On Wednesday, June 17 I will be doing LKY inspections in the CHV office (Chattanooga, TN) all day from 8:00am until 5:30pm.

On Monday, June 22 (all day) and Tuesday, June 23 (1/2 day am) I will be at the WKS office (Wichita, KS) doing LKY inspections.

Due to the current economic conditions, and the closing of our Fontana, CA yard, my California LKY inspections will only be in Stockton this year. I will be at Carl's Restaurant on Monday, July 20 and Tuesday, July 21 from 7:30am until as late as I need to stay both days.

I will have HM 232 materials with me at all locations and can do hazmat recertifications as needed.

Future field LKY inspections this year will be at MSU in September, HIA and Newberry, SC in October, and TPA in November. Exact dates of these trips has not yet been determined.

Remember that today, tomorrow and Thursday are the CVSA blitz days. We need clean inspections. OOS items hurt Mercer's safety rating and make it tough on everyone. Our "brand" is safe operation, top quality equipment, and drivers who are the best of the best. That's who we are. Be safe.


Enforcement of the Ontario and Quebec speed limiter laws is set to begin in both provinces on June 1. This follows the six-month "soft enforcement educational phase which began January 1. The law requires commercial trucks operating in those provinces to have speed limiters which restrict the truck's speed to no more than 105 kilometers per hour (approx 65 1/2 mph). Drivers must carry documentation in the truck proving the restriction has been flashed into the unit. Officers have the ability to plug a tester into the unit's data port in the cab to verify the restriction.

Mechanical (non-electronic) engines are exempt but if you get a ticket for speeding in a mechanical engine truck, you will also get a ticket for having no speed limiter. Repeat offenses can result in the unit and the motor carrier being banned from operating in those provinces.

Anyone running Ontario and/or Quebec with an electronic engine should get it reflashed now, or don't go there. Those who receive either speeding or speed limiter violations in either of these two provinces will be not be allowed to return. Mercer will not tolerate anyone jeopardizing our ability to operate in either Ontario or Quebec. We expect all US carriers to be closely monitored for compliance with these laws.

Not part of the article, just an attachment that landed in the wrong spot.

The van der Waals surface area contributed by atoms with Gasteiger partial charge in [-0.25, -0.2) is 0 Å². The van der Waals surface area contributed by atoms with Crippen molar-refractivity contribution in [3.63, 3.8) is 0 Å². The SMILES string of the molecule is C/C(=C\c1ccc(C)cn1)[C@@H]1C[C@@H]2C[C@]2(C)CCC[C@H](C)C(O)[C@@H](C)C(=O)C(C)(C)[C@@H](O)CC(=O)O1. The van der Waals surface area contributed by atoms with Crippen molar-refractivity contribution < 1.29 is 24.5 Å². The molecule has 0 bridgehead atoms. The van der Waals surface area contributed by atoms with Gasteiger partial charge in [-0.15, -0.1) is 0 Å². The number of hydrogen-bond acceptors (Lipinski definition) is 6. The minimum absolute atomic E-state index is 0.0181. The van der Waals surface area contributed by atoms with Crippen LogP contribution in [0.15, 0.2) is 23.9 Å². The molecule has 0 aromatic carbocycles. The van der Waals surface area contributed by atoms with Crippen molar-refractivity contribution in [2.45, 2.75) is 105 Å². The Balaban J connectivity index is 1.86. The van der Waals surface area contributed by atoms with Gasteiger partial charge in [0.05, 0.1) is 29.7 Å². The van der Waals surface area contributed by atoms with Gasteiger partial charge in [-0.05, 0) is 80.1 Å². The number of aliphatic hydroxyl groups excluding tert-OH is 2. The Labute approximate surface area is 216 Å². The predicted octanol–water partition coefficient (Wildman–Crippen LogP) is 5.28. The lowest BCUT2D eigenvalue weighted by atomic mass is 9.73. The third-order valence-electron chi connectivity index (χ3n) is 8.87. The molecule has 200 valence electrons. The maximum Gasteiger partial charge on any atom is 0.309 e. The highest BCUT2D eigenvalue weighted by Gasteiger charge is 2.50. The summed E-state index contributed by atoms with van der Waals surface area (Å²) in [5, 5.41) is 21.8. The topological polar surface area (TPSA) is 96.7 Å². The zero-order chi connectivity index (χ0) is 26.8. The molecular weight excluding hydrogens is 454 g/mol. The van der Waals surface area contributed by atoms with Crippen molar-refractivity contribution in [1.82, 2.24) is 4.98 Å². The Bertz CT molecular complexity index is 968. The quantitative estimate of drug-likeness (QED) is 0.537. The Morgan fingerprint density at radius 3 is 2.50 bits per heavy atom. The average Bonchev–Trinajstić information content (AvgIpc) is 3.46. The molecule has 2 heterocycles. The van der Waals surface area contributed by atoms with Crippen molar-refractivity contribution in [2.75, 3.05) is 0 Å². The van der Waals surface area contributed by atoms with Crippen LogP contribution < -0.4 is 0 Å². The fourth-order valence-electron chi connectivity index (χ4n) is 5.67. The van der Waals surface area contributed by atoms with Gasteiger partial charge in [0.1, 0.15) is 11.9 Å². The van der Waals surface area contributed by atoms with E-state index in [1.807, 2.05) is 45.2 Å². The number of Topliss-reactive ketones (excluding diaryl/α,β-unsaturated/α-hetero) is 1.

As everyone prepares for the long Memorial Day weekend, it is important to take some time to remember and honor the meaning of Memorial Day. This time was set aside to honor the sacrifices that the men and women of our armed forces have made, throughout every generation, to defend and protect the American way of life that we all enjoy. Mercer has drivers and employees who have served in the various branches of the military in Korea, Viet Nam, Bosnia, Grenada, Panama, Germany and throughout the Middle East. Each of these individuals is a hero to which we should all be grateful.

Nearly every year I ride to the Wall in Washington DC to remember the sacrifice that members of my generation made. No, I didn't have to go.....I was in ROTC at Murray State when Nixon ended the draft (and shut down ROTC).  A number of my friends did go, and every year I touch some of their names on the Wall. They were real people who didn't get to continue on life's journey: Didn't get to marry, or have kids, or grandkids, or anything else.  Doing that is the least I can do to honor and remember what they did. It was called "duty"......a lot of folks don't have much understanding of that word today, it seems. The word "honor" doesn't seem to mean much to people anymore, either.

Drivers, if you served in the military, and especially during Nam, thankyou.  This country may not be in real great shape today, but it would be in far worse shape had you not stood your watch protecting our freedom. Because, as you know, more than anybody else, it's not free.

TCA Owner-Operator of the Year Wayne Lowe

If you have seen the May issue of Overdrive you may have seen the story about Wayne Lowe, who was named 2009 Owner-Operator of the year by the Truckload Carriers Association (TCA). The annual TCA Safety and Security conference was held in Louisville this year, and yesterday morning I had the privilege of listening to Mr Lowe's thoughts concerning our industry at breakfast.

Mr Lowe is a remarkable individual.  He has been leased to FFE for 42 years and has over four million miles of accident-free driving.  He's not politically correct and calls it like he sees it. He's been married and divorced three times ("cost me a half million dollars") and believes in electronic logs (thinks "all RV's and motorhomes should have them").  When asked what he liked best about FFE, he said, in front of his safety director, that he appreciated them leaving him alone and letting him run his business. Matter-of-fact kind of guy, not arrogant, not flashy, listens more than he talks, but a man who has worked hard all his life for what he has and is genuinely humbled by the recognition he has received.

He was asked why he has done nothing but truck his entire career. His answer was a simple one, but so profound that it no doubt applies to every driver out there: "It's in the blood, it's in the heart." That's the kind of business trucking is. That is the type of passion that has allowed trucking to come through all previous recessions and will get us through this one, as well. It's all we know how to do. Well said, Wayne, well said.